We take legitimate pride in what comrades like General Kleber, Ludwig Renn, Hans Beimler, André Marty have said of the work of the British battalion in the Brigade. General Kleber has declared that when there is a particularly tight corner calling for coolness and courage, he has only to ask for the British Section, for those men to go immediately to that tight corner; and when that happens he feels safe that the position they are defending will be held to the very last. Their coolness and bravery have endeared them to all who have come into contact with them, and especially has the British battalion inspired the Spanish militia who fight alongside them. Life itself, in all too many cases death, has shown that international solidarity is not a First of May slogan, but a living reality for the best of our people.
I have in mind a comrade unknown to many, for though lie had to do with books he was a bookseller not a writer, Comrade McLaurin, a comrade from Cambridge University, a member of our Party and a citizen of New Zealand, who, in a series of ways has demonstrated his loyalty to Communism. A short time ago I heard that McLaurin was a skilled machine-gunner; I sent him a telegram asking him to see me. He came. I asked would he go to Spain because I had received an S.O.S. telling me that machine-gunners were especially scarce. I asked him to go, and explained that it meant facing death. Without a moment’s hesitation Comrade McLaurin gave up everything he held dear and went the next day.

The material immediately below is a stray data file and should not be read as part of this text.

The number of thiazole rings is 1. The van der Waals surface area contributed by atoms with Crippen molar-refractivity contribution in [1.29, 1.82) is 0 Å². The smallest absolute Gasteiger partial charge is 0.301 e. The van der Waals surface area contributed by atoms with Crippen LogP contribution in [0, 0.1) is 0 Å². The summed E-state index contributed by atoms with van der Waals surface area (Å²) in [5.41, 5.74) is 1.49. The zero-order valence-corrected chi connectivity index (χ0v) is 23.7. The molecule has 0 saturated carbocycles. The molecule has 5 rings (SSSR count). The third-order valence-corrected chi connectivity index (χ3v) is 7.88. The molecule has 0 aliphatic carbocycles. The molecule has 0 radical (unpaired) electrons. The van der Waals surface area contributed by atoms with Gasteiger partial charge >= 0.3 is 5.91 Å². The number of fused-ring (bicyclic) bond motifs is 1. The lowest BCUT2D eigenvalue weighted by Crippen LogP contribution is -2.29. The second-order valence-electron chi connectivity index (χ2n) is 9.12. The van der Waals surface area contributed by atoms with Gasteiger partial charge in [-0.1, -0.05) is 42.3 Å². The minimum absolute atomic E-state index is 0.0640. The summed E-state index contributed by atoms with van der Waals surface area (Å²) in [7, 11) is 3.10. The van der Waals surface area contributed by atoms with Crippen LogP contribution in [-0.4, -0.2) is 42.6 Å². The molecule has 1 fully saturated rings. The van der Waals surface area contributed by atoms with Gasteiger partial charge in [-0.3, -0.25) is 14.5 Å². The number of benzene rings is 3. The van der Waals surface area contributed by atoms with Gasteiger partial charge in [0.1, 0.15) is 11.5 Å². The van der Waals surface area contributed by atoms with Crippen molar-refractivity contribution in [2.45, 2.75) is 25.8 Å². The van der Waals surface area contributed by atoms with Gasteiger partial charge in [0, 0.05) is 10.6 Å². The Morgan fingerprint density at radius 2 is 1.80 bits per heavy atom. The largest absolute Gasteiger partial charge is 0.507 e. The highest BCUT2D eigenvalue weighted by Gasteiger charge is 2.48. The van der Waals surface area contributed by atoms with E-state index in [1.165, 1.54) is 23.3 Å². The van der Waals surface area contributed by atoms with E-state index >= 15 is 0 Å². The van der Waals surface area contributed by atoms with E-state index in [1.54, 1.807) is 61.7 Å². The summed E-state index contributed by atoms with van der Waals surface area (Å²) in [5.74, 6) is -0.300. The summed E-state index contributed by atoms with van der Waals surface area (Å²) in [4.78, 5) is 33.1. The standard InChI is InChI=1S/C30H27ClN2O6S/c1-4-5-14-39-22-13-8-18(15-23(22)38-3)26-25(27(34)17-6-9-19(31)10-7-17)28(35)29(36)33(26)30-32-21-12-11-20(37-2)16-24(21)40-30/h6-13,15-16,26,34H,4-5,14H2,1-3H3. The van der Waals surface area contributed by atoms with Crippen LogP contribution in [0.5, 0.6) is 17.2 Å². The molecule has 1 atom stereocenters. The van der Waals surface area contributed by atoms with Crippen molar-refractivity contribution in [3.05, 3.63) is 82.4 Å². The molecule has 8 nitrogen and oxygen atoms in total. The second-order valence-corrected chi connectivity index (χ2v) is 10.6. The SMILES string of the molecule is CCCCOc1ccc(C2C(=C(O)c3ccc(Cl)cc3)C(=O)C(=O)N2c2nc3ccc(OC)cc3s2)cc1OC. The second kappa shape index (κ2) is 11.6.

In the company of German, French and Spanish comrades he was given on the 8th to the 10th of November one of the most difficult posts to defend in Madrid and behind his gun he stopped those fascists; his aim was so deadly and the work he did so magnificent that the objective that the democratic forces aimed to take was taken, but unfortunately one of the last shots of the retiring enemy smashed our comrade’s head, and he died at his post, having vindicated everything that solidarity means to the mass of the British working class.
The British battalion has retrieved the honourable traditions of the British Labour Movement; it has upheld the fine democratic traditions that have characterized the fight on behalf of liberty. The great poet Byron went to Greece to fight for liberty; in a later period Comrade Brailsford fought for liberty in Greece; these are the examples our British comrades are following to-day in the conditions of our time.
I read one tribute to Comrade Fox which declared that the writer in question could only see in his death “a tragic waste.” That is a misunderstanding of the situation. When, unarmed, in tatters and rags, with bare fists and sticks, our Russian comrades fought a civil war from 1917 to 1920, when on seven fronts the counter-revolutionary armies of the imperialist world opposed them, we had people in this country who said “it was a tragic mistake that men should fight against such fearful odds.”
Thousands of our Russian comrades laid down their lives with the same courage and vision and understanding as the comrades who have laid down their lives in Spain. Their sacrifice was not a tragic waste, for out of it has grown the mighty Soviet Union. I ask you to believe me when I say that out of the sacrifice of Comrade Fox and these others a new Spain will be born, a new world will be born, and it is not a waste therefore that in the heat of the fray these comrades have laid down their lives.
Our comrades are not dead, they live again, in the way that we will now work for victory for Spanish democracy. And in working for that, we are fighting for our own lives and liberties.
I recall to you the words of the poet Byron:
“Still Freedom yet, thy banner torn but flying,
Streams like a thunderstorm against the wind.”
Our comrades who have died in Spain have helped us all in our work of guarding the banner of freedom and liberty.